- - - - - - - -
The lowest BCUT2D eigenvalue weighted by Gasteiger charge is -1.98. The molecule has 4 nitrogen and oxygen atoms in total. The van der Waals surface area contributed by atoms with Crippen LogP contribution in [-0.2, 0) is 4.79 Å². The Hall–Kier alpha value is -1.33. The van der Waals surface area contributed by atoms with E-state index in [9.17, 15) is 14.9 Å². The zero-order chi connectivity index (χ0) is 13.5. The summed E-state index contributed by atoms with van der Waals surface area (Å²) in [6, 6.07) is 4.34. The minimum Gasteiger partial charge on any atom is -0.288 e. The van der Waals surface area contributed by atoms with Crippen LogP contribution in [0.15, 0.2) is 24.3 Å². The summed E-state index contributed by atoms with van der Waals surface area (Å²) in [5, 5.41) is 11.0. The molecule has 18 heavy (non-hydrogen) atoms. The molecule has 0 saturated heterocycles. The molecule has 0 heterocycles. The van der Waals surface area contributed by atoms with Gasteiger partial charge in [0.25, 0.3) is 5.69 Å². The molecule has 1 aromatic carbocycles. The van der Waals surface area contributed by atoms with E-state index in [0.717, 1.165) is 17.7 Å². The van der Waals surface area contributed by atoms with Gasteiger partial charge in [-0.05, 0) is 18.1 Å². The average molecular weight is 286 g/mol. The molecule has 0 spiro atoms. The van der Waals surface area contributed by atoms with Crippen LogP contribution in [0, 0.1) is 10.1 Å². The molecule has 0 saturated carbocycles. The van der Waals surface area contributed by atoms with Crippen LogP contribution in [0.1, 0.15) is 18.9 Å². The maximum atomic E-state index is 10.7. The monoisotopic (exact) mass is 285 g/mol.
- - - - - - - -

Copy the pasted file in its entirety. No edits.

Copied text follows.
The lowest BCUT2D eigenvalue weighted by Gasteiger charge is -1.98. The molecule has 4 nitrogen and oxygen atoms in total. The van der Waals surface area contributed by atoms with Crippen LogP contribution in [-0.2, 0) is 4.79 Å². The Hall–Kier alpha value is -1.33. The van der Waals surface area contributed by atoms with E-state index in [9.17, 15) is 14.9 Å². The zero-order chi connectivity index (χ0) is 13.5. The summed E-state index contributed by atoms with van der Waals surface area (Å²) in [6, 6.07) is 4.34. The minimum Gasteiger partial charge on any atom is -0.288 e. The van der Waals surface area contributed by atoms with Crippen LogP contribution in [0.15, 0.2) is 24.3 Å². The summed E-state index contributed by atoms with van der Waals surface area (Å²) in [5, 5.41) is 11.0. The molecule has 18 heavy (non-hydrogen) atoms. The molecule has 0 saturated heterocycles. The molecule has 0 heterocycles. The van der Waals surface area contributed by atoms with Gasteiger partial charge in [0.25, 0.3) is 5.69 Å². The molecule has 1 aromatic carbocycles. The van der Waals surface area contributed by atoms with E-state index in [0.717, 1.165) is 17.7 Å². The van der Waals surface area contributed by atoms with Gasteiger partial charge in [-0.05, 0) is 18.1 Å². The average molecular weight is 286 g/mol. The molecule has 0 spiro atoms. The van der Waals surface area contributed by atoms with Crippen LogP contribution in [0, 0.1) is 10.1 Å². The molecule has 0 saturated carbocycles. The van der Waals surface area contributed by atoms with Crippen LogP contribution in [0.1, 0.15) is 18.9 Å². The maximum atomic E-state index is 10.7. The monoisotopic (exact) mass is 285 g/mol.